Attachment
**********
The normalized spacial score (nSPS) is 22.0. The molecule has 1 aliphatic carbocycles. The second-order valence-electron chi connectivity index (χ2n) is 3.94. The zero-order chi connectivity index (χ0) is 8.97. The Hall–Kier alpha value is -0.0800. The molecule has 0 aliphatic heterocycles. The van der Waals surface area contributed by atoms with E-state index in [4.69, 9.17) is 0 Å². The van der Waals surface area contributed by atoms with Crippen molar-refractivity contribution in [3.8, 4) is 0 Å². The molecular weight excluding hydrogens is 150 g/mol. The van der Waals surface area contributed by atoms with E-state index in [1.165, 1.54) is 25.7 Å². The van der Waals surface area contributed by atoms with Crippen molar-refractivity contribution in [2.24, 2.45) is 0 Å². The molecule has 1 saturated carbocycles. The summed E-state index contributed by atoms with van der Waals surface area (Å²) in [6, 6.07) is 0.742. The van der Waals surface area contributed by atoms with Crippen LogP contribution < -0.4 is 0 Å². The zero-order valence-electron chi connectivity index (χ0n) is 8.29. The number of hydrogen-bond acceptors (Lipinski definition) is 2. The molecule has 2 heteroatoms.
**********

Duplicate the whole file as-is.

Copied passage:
The normalized spacial score (nSPS) is 22.0. The molecule has 1 aliphatic carbocycles. The second-order valence-electron chi connectivity index (χ2n) is 3.94. The zero-order chi connectivity index (χ0) is 8.97. The Hall–Kier alpha value is -0.0800. The molecule has 0 aliphatic heterocycles. The van der Waals surface area contributed by atoms with E-state index in [4.69, 9.17) is 0 Å². The van der Waals surface area contributed by atoms with Crippen molar-refractivity contribution in [3.8, 4) is 0 Å². The molecular weight excluding hydrogens is 150 g/mol. The van der Waals surface area contributed by atoms with E-state index in [1.165, 1.54) is 25.7 Å². The van der Waals surface area contributed by atoms with Crippen molar-refractivity contribution in [2.24, 2.45) is 0 Å². The molecule has 1 saturated carbocycles. The summed E-state index contributed by atoms with van der Waals surface area (Å²) in [6, 6.07) is 0.742. The van der Waals surface area contributed by atoms with Crippen LogP contribution < -0.4 is 0 Å². The zero-order valence-electron chi connectivity index (χ0n) is 8.29. The number of hydrogen-bond acceptors (Lipinski definition) is 2. The molecule has 2 heteroatoms.